And it isn’t just in the United States where we are seeing widespread crop failures.  I would encourage you to check out my previous article entitled “Floods And Drought Devastate Crops All Over The Planet – Could A Global Food Crisis Be Coming?”  In that article, I discussed the fact that Australia will actually be importing lots of wheat this year, but normally it is one of the largest exporters of wheat in the entire world.  As crops fail all over the globe, there will be a scramble for food, and the wealthy western nations have more money than anyone else.

Over in Asia, the biggest problem right now is African Swine Flu.  Earlier today, I came across a CNBC article which stated that “up to 200 million Chinese pigs” may have already been lost to this nightmarish disease…

A trade fight with the U.S. isn’t the only war China is fighting. African swine flu has decimated the pig population in China and sent pork prices soaring. As many as up to 200 million Chinese pigs have reportedly been lost due to the disease.

Now, Wall Street analysts are scrambling to assess the fallout from the fast spreading illness and how to invest around it.

The entire U.S. pork industry does not even produce 200 million pigs in an entire year.

So another way of looking at this is that the equivalent of what the entire U.S. pork industry produces in an entire year has just been wiped out.

And now African Swine Flu has spread to other countries such as Vietnam and Cambodia, and so this pandemic could soon become a true global cataclysm.

We have never seen so many massive threats hit the global food supply simultaneously, and if this article deeply alarms you that is a good thing.

A perfect storm is rapidly developing, and many expect global events to start accelerating dramatically.

Michael Snyder is a nationally-syndicated writer, media personality and political activist. He is the author of four books including Get Prepared Now, which walks readers through survival in a short-term or protracted crisis whether in the city or the country with budget-friendly advice.

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Author: Michael Snyder
Views: Read by 4,152 people
Date: May 27th, 2019
Website: http://theeconomiccollapseblog.com/archives/crop-catastrophe-in-the-midwest-latest-usda-crop-progress-report-indicates-that-a-nightmare-scenario-is-upon-us

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38 Comments...

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  1. Genius says:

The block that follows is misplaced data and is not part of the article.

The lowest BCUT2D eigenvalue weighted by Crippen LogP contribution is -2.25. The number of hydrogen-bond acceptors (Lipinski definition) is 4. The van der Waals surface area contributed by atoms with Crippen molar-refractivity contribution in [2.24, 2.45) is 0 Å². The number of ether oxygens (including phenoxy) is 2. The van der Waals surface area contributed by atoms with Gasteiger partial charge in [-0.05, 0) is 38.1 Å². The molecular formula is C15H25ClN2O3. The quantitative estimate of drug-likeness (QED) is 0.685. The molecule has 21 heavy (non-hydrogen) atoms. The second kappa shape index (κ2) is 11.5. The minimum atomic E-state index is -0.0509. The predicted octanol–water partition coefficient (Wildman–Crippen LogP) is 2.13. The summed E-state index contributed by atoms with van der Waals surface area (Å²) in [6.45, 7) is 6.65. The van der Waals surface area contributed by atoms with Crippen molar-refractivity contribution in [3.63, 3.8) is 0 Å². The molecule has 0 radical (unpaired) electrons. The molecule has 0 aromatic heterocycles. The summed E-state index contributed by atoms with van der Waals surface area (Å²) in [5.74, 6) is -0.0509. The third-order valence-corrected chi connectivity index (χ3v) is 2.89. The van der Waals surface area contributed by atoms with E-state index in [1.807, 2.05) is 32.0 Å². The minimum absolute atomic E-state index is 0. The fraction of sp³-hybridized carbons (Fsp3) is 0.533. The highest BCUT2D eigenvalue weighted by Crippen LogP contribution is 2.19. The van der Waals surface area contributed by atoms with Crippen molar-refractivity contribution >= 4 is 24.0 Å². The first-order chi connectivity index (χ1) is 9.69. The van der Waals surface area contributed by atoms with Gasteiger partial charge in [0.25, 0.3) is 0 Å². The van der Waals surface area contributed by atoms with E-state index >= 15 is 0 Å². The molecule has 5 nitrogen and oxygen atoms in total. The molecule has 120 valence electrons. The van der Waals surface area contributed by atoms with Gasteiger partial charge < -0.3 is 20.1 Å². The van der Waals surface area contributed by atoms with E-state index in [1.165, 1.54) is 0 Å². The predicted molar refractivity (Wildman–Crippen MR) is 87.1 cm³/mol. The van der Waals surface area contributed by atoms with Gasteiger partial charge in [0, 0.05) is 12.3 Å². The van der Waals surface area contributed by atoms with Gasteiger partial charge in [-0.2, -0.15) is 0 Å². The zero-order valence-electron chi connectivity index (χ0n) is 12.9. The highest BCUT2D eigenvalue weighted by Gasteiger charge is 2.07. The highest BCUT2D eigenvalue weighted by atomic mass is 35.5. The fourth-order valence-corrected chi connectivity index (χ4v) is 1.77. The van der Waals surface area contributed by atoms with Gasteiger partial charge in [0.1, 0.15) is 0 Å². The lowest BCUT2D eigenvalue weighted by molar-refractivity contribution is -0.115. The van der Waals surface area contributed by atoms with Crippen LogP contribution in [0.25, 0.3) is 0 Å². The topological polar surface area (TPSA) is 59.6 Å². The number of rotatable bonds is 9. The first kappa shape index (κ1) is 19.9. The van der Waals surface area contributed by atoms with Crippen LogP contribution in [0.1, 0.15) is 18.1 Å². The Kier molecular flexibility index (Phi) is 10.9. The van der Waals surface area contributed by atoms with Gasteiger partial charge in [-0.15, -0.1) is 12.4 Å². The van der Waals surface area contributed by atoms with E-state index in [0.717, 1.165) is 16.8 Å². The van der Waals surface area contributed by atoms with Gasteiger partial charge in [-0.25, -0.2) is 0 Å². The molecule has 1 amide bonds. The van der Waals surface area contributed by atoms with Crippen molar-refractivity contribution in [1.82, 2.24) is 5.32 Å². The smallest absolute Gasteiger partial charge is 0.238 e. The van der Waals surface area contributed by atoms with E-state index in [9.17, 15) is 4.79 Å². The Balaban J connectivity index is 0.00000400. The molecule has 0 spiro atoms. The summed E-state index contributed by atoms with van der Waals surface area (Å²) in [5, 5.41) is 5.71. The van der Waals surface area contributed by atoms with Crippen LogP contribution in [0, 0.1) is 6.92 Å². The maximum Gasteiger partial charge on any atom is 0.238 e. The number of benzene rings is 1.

Soybeans and GMO corn are garbage anyway, who cares? I guess all the fat bastards can live of their fat for a year or two. I see Doritos going to 5 bux a bag lol.

  2. Anonymous says:

    I read recently, in addition to swine flu China is dealing with a large problem involving “army worms”. What ever that is.

  3. Genius says:

    Looks like Mother Nature is starving the pigs of their slop. No gmo corn, soy, commercial pork for you! With monsanto facing 10’s of thousands of lawsuits it will only get better. Sorry piggies, the trough is closed.

  4. Clown World says:

    When I first took biology, in public school, I got in trouble for saying that diseases can cross species. (Yay, California.)

    The Chinese have (also) colonized Africa (continent of bushmeat infamy) having reportedly spread some kind of hemorrhagic fever to their pigs. Like Marburg, like Ebola, like Holodomor, or like something you never want to catch. For some reason, it can like never be named, whatever it is.

    The same Communist authority, a disease unto itself, will cull landrace animals with no signs of disease and raid independent businesses, providing honest meat to the people.

    Will you statists go hungry, because you think DIY is dirty? Or, will you eat what you have stolen? I watch some of you getting in fights with indie peach trees and tomato plants, like a damaged schizoid.

  5. JShew says:

    Fear porn. I thought we had corn and soybean surplus because of new tariffs with China. Seems like reduced production will be a good thing for farmers as it will mean better prices.

    • Paranoid says: